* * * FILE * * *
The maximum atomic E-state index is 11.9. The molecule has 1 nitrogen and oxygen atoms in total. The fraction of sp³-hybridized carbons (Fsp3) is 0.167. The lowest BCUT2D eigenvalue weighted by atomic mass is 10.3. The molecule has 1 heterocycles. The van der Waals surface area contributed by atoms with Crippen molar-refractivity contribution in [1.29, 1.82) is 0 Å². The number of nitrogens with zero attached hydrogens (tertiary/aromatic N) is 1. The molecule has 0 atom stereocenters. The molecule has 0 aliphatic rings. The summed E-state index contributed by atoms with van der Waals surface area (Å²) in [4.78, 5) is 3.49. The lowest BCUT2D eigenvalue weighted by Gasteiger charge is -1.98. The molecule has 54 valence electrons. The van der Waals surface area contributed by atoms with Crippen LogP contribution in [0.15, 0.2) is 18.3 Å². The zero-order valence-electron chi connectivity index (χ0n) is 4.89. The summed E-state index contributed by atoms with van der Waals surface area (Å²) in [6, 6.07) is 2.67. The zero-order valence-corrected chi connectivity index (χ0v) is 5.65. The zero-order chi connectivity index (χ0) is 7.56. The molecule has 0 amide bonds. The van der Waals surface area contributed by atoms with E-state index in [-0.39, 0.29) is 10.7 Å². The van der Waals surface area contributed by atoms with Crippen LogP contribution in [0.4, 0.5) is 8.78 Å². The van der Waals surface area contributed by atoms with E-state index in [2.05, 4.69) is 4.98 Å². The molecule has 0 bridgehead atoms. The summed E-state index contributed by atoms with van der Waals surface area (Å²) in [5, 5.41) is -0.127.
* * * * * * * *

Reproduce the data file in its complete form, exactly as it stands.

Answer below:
The maximum atomic E-state index is 11.9. The molecule has 1 nitrogen and oxygen atoms in total. The fraction of sp³-hybridized carbons (Fsp3) is 0.167. The lowest BCUT2D eigenvalue weighted by atomic mass is 10.3. The molecule has 1 heterocycles. The van der Waals surface area contributed by atoms with Crippen molar-refractivity contribution in [1.29, 1.82) is 0 Å². The number of nitrogens with zero attached hydrogens (tertiary/aromatic N) is 1. The molecule has 0 atom stereocenters. The molecule has 0 aliphatic rings. The summed E-state index contributed by atoms with van der Waals surface area (Å²) in [4.78, 5) is 3.49. The lowest BCUT2D eigenvalue weighted by Gasteiger charge is -1.98. The molecule has 54 valence electrons. The van der Waals surface area contributed by atoms with Crippen LogP contribution in [0.15, 0.2) is 18.3 Å². The zero-order valence-electron chi connectivity index (χ0n) is 4.89. The summed E-state index contributed by atoms with van der Waals surface area (Å²) in [6, 6.07) is 2.67. The zero-order valence-corrected chi connectivity index (χ0v) is 5.65. The zero-order chi connectivity index (χ0) is 7.56. The molecule has 0 amide bonds. The van der Waals surface area contributed by atoms with E-state index in [-0.39, 0.29) is 10.7 Å². The van der Waals surface area contributed by atoms with Crippen LogP contribution in [0.4, 0.5) is 8.78 Å². The van der Waals surface area contributed by atoms with E-state index in [2.05, 4.69) is 4.98 Å². The molecule has 0 bridgehead atoms. The summed E-state index contributed by atoms with van der Waals surface area (Å²) in [5, 5.41) is -0.127.